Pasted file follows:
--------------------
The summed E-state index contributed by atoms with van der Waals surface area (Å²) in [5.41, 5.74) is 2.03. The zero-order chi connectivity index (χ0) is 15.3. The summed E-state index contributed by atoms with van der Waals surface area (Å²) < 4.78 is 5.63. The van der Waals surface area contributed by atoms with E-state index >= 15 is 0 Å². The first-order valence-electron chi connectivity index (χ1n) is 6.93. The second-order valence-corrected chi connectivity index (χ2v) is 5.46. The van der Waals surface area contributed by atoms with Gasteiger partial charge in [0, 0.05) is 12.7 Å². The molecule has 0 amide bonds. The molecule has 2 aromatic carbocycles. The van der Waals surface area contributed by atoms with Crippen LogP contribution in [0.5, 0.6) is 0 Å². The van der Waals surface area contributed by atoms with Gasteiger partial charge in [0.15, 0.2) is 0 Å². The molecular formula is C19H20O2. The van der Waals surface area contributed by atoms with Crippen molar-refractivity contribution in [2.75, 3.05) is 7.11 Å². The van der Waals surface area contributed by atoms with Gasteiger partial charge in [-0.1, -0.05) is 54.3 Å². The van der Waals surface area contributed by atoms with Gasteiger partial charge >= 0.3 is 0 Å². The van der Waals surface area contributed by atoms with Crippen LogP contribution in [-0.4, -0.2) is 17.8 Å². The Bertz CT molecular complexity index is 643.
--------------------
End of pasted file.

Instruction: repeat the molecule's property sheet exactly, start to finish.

The summed E-state index contributed by atoms with van der Waals surface area (Å²) in [5.41, 5.74) is 2.03. The zero-order chi connectivity index (χ0) is 15.3. The summed E-state index contributed by atoms with van der Waals surface area (Å²) < 4.78 is 5.63. The van der Waals surface area contributed by atoms with E-state index >= 15 is 0 Å². The first-order valence-electron chi connectivity index (χ1n) is 6.93. The second-order valence-corrected chi connectivity index (χ2v) is 5.46. The van der Waals surface area contributed by atoms with Gasteiger partial charge in [0, 0.05) is 12.7 Å². The molecule has 0 amide bonds. The molecule has 2 aromatic carbocycles. The van der Waals surface area contributed by atoms with Crippen LogP contribution in [0.5, 0.6) is 0 Å². The van der Waals surface area contributed by atoms with Gasteiger partial charge in [0.15, 0.2) is 0 Å². The molecular formula is C19H20O2. The van der Waals surface area contributed by atoms with Crippen molar-refractivity contribution in [2.75, 3.05) is 7.11 Å². The van der Waals surface area contributed by atoms with Gasteiger partial charge in [-0.1, -0.05) is 54.3 Å². The van der Waals surface area contributed by atoms with Gasteiger partial charge >= 0.3 is 0 Å². The van der Waals surface area contributed by atoms with Crippen LogP contribution in [-0.4, -0.2) is 17.8 Å². The Bertz CT molecular complexity index is 643.